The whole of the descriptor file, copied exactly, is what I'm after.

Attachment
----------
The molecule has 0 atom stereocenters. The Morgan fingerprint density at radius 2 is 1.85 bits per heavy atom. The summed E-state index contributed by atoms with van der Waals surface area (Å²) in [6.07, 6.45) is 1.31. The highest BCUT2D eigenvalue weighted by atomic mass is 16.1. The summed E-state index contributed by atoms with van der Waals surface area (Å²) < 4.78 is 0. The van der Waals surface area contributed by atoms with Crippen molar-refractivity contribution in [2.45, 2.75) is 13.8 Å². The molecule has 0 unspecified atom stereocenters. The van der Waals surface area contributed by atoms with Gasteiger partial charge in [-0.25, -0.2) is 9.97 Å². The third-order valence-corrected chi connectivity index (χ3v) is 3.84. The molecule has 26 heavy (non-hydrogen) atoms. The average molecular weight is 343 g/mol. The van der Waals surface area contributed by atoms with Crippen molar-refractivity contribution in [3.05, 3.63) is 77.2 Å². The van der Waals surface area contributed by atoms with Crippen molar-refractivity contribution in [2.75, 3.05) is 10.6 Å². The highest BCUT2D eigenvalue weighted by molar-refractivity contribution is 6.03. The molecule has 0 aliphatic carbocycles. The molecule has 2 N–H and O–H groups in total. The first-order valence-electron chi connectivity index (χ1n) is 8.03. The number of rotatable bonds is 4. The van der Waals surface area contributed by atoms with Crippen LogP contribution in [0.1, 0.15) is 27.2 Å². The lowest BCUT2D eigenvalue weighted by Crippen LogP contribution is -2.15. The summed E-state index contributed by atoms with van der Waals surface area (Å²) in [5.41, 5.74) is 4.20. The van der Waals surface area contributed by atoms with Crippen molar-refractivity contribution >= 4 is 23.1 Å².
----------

The molecule has 0 atom stereocenters. The Morgan fingerprint density at radius 2 is 1.85 bits per heavy atom. The summed E-state index contributed by atoms with van der Waals surface area (Å²) in [6.07, 6.45) is 1.31. The highest BCUT2D eigenvalue weighted by atomic mass is 16.1. The summed E-state index contributed by atoms with van der Waals surface area (Å²) < 4.78 is 0. The van der Waals surface area contributed by atoms with Crippen molar-refractivity contribution in [2.45, 2.75) is 13.8 Å². The molecule has 0 unspecified atom stereocenters. The van der Waals surface area contributed by atoms with Gasteiger partial charge in [-0.25, -0.2) is 9.97 Å². The third-order valence-corrected chi connectivity index (χ3v) is 3.84. The molecule has 26 heavy (non-hydrogen) atoms. The average molecular weight is 343 g/mol. The van der Waals surface area contributed by atoms with Crippen molar-refractivity contribution in [3.05, 3.63) is 77.2 Å². The van der Waals surface area contributed by atoms with Crippen molar-refractivity contribution in [2.75, 3.05) is 10.6 Å². The highest BCUT2D eigenvalue weighted by molar-refractivity contribution is 6.03. The molecule has 0 aliphatic carbocycles. The molecule has 2 N–H and O–H groups in total. The first-order valence-electron chi connectivity index (χ1n) is 8.03. The number of rotatable bonds is 4. The van der Waals surface area contributed by atoms with Crippen LogP contribution in [0.1, 0.15) is 27.2 Å². The lowest BCUT2D eigenvalue weighted by Crippen LogP contribution is -2.15. The summed E-state index contributed by atoms with van der Waals surface area (Å²) in [5.41, 5.74) is 4.20. The van der Waals surface area contributed by atoms with Crippen molar-refractivity contribution >= 4 is 23.1 Å².